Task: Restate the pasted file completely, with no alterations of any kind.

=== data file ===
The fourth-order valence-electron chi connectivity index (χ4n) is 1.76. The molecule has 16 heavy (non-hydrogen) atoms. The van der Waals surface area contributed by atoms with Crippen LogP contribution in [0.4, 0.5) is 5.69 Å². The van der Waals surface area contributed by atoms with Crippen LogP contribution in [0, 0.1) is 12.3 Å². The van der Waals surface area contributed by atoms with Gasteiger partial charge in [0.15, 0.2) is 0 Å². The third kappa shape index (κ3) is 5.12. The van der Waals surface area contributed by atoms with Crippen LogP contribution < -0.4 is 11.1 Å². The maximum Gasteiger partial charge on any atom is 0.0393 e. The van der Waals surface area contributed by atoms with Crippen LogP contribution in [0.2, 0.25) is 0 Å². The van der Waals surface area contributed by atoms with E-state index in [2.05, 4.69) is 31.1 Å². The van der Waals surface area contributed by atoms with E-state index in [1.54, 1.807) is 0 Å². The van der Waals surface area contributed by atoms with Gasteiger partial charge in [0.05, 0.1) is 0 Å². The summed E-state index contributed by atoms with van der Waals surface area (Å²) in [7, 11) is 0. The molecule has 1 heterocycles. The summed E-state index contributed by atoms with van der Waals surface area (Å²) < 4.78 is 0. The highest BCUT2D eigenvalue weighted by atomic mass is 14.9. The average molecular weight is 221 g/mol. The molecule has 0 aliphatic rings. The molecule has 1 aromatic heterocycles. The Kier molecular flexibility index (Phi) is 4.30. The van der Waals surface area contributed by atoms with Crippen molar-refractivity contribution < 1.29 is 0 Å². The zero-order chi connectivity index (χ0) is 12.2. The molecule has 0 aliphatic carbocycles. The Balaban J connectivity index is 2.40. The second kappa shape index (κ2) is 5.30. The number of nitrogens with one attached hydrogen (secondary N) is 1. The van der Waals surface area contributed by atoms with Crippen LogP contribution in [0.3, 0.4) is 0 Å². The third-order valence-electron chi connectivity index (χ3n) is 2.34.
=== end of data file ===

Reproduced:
The fourth-order valence-electron chi connectivity index (χ4n) is 1.76. The molecule has 16 heavy (non-hydrogen) atoms. The van der Waals surface area contributed by atoms with Crippen LogP contribution in [0.4, 0.5) is 5.69 Å². The van der Waals surface area contributed by atoms with Crippen LogP contribution in [0, 0.1) is 12.3 Å². The van der Waals surface area contributed by atoms with Gasteiger partial charge in [0.15, 0.2) is 0 Å². The third kappa shape index (κ3) is 5.12. The van der Waals surface area contributed by atoms with Crippen LogP contribution < -0.4 is 11.1 Å². The maximum Gasteiger partial charge on any atom is 0.0393 e. The van der Waals surface area contributed by atoms with Crippen LogP contribution in [0.2, 0.25) is 0 Å². The van der Waals surface area contributed by atoms with E-state index in [2.05, 4.69) is 31.1 Å². The van der Waals surface area contributed by atoms with E-state index in [1.54, 1.807) is 0 Å². The van der Waals surface area contributed by atoms with Gasteiger partial charge in [0.05, 0.1) is 0 Å². The summed E-state index contributed by atoms with van der Waals surface area (Å²) in [7, 11) is 0. The molecule has 1 heterocycles. The summed E-state index contributed by atoms with van der Waals surface area (Å²) < 4.78 is 0. The highest BCUT2D eigenvalue weighted by atomic mass is 14.9. The average molecular weight is 221 g/mol. The molecule has 0 aliphatic rings. The molecule has 1 aromatic heterocycles. The Kier molecular flexibility index (Phi) is 4.30. The van der Waals surface area contributed by atoms with Crippen molar-refractivity contribution < 1.29 is 0 Å². The zero-order chi connectivity index (χ0) is 12.2. The molecule has 0 aliphatic carbocycles. The Balaban J connectivity index is 2.40. The second kappa shape index (κ2) is 5.30. The number of nitrogens with one attached hydrogen (secondary N) is 1. The van der Waals surface area contributed by atoms with Crippen LogP contribution in [0.3, 0.4) is 0 Å². The third-order valence-electron chi connectivity index (χ3n) is 2.34.